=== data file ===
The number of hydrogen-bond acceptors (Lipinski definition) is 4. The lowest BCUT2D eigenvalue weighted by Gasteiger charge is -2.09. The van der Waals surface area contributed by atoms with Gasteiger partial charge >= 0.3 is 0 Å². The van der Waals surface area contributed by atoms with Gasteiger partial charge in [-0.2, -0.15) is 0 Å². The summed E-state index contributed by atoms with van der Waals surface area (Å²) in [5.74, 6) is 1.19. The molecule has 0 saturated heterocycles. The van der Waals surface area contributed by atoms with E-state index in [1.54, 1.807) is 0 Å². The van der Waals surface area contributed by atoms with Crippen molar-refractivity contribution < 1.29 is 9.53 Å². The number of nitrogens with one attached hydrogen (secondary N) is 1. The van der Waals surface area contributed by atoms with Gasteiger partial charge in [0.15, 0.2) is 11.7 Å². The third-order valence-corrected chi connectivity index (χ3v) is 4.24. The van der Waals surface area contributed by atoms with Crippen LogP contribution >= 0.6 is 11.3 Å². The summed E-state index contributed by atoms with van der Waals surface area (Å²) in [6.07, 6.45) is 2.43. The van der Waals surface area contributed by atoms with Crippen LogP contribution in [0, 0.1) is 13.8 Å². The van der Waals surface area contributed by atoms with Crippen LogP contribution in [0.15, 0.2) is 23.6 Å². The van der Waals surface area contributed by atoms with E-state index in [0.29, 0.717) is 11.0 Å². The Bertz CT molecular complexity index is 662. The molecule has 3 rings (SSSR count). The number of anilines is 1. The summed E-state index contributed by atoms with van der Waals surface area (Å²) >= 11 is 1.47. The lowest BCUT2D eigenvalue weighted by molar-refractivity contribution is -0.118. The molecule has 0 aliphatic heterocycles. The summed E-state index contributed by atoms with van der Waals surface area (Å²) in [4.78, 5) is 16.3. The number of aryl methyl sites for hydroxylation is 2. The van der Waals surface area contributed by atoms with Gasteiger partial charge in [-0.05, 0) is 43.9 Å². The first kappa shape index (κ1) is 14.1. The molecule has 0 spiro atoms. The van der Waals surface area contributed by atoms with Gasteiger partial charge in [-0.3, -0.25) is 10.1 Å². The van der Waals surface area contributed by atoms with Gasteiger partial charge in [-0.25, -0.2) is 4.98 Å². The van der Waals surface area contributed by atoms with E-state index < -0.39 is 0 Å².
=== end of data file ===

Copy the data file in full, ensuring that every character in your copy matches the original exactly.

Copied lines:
The number of hydrogen-bond acceptors (Lipinski definition) is 4. The lowest BCUT2D eigenvalue weighted by Gasteiger charge is -2.09. The van der Waals surface area contributed by atoms with Gasteiger partial charge >= 0.3 is 0 Å². The van der Waals surface area contributed by atoms with Gasteiger partial charge in [-0.2, -0.15) is 0 Å². The summed E-state index contributed by atoms with van der Waals surface area (Å²) in [5.74, 6) is 1.19. The molecule has 0 saturated heterocycles. The van der Waals surface area contributed by atoms with E-state index in [1.54, 1.807) is 0 Å². The van der Waals surface area contributed by atoms with Crippen molar-refractivity contribution < 1.29 is 9.53 Å². The number of nitrogens with one attached hydrogen (secondary N) is 1. The van der Waals surface area contributed by atoms with Gasteiger partial charge in [0.15, 0.2) is 11.7 Å². The third-order valence-corrected chi connectivity index (χ3v) is 4.24. The van der Waals surface area contributed by atoms with Crippen LogP contribution >= 0.6 is 11.3 Å². The summed E-state index contributed by atoms with van der Waals surface area (Å²) in [6.07, 6.45) is 2.43. The van der Waals surface area contributed by atoms with Crippen LogP contribution in [0, 0.1) is 13.8 Å². The van der Waals surface area contributed by atoms with Crippen LogP contribution in [0.15, 0.2) is 23.6 Å². The van der Waals surface area contributed by atoms with E-state index in [0.29, 0.717) is 11.0 Å². The Bertz CT molecular complexity index is 662. The molecule has 3 rings (SSSR count). The number of anilines is 1. The summed E-state index contributed by atoms with van der Waals surface area (Å²) >= 11 is 1.47. The lowest BCUT2D eigenvalue weighted by molar-refractivity contribution is -0.118. The molecule has 0 aliphatic heterocycles. The summed E-state index contributed by atoms with van der Waals surface area (Å²) in [4.78, 5) is 16.3. The number of aryl methyl sites for hydroxylation is 2. The van der Waals surface area contributed by atoms with Gasteiger partial charge in [-0.05, 0) is 43.9 Å². The first kappa shape index (κ1) is 14.1. The molecule has 0 spiro atoms. The van der Waals surface area contributed by atoms with Gasteiger partial charge in [-0.3, -0.25) is 10.1 Å². The van der Waals surface area contributed by atoms with Gasteiger partial charge in [-0.25, -0.2) is 4.98 Å². The van der Waals surface area contributed by atoms with E-state index < -0.39 is 0 Å².